Centre for Contemporary Art and the Natural World

Haldon is a working forest: a scene of constant death and renewal as timber is felled and trees replanted. In the midst of it all, Peter J Evans looks like a man preparing his own coffin. Using only hand tools, he's planing a large block of lime wood set upon two trestles, removing the wood sliver by sliver. Others are gathering up these curled shavings and adding them to a small fire, reducing them further to smoke and ash.

He set out to reduce a lump of wood the size of his own body to nothing in just two days, but it's lunchtime on the second day and he seems to have removed less than half. He moves methodically, planing from one end and then the other, readjusting the heavy block on its support as it shifts. So much sweat and effort, so little impression made.

It's soothing to watch someone working so slowly and calmly, especially in these peaceful, misty surroundings. But I'm also thinking about aching shoulders, blistered hands – and for what? He's not making, he's destroying. This is craftsmanship divorced from craft; artistic obsessiveness turning on itself.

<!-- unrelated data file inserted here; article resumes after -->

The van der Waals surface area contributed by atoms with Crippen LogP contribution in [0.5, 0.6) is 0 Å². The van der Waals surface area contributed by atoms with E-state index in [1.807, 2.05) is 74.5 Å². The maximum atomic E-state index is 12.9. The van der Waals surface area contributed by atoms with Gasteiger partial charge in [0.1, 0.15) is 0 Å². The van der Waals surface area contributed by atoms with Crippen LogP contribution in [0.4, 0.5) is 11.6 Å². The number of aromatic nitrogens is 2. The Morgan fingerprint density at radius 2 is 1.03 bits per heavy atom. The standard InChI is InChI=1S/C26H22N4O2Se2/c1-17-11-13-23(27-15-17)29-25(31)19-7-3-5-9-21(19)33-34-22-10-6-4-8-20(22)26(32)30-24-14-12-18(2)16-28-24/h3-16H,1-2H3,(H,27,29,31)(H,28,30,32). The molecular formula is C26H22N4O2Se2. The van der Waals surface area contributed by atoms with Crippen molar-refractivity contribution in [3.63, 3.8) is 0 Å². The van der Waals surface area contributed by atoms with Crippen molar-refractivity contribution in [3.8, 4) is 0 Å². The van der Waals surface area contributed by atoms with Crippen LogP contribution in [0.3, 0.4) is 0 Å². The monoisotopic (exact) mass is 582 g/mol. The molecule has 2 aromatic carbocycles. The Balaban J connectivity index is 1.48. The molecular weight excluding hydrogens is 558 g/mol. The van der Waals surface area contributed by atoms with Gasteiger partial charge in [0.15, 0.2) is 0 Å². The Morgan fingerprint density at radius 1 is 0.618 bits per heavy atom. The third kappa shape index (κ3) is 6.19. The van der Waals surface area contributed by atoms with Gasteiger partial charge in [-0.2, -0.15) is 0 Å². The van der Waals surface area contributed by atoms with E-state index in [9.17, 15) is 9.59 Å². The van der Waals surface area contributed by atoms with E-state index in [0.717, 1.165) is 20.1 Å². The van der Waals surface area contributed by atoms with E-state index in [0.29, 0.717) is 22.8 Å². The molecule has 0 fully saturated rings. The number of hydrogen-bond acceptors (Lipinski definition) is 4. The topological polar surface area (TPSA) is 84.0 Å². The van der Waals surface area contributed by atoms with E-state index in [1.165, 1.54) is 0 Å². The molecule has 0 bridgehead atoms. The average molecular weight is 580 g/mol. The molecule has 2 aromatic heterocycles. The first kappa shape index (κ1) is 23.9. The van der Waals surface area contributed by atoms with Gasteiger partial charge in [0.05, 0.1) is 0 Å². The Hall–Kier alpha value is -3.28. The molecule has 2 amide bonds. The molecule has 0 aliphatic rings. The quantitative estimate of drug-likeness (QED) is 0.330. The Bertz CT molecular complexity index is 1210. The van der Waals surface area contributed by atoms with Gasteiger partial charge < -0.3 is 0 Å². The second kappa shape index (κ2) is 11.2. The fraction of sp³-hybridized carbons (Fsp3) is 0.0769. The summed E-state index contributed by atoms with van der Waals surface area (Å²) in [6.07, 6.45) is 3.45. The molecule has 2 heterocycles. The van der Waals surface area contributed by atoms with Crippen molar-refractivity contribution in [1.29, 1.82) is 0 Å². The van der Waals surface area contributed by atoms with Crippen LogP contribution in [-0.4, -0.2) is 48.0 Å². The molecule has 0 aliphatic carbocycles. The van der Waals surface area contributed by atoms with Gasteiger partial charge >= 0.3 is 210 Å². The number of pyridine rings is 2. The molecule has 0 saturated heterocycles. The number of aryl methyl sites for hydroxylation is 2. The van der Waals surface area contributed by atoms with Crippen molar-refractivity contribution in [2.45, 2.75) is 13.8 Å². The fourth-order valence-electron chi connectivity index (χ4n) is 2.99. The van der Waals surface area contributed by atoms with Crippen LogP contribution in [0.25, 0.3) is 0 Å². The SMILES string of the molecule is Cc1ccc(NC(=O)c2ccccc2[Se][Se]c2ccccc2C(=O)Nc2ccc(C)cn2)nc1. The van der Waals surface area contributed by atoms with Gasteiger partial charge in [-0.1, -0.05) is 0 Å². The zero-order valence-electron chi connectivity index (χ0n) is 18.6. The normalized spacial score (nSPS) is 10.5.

Peter J Evans has worked with trees before. He's been photographed perched in one, his clothes bejewelled with tiny lights. And, back in the city, he's just had a show at Spacex that included works made from wooden parquet flooring. They seemed to set our synthetic modern lifestyle – our fragile constructions of wood and metal and stone – against the awe-inspiring turmoil of the natural world.

Now he's out in the forest again, demonstrating his own insignificance. As he worries away at this piece of sawn timber, reducing it to dust, he's telling us about the passage of time, the processes of decay. But all around him, still-living trees are taking up moisture and nutrients, renewing complexity, fighting against entropy. This isn't a performance that communicates intensity or ego – more detachment and futility. Death is inevitable, and if it's one man against the forest, the forest will win.

Peter J Evans' show Feedbacker tours to Seventeen in London in autumn 2007 and Workplace Gallery, Gateshead in 2008, where further performances are planned.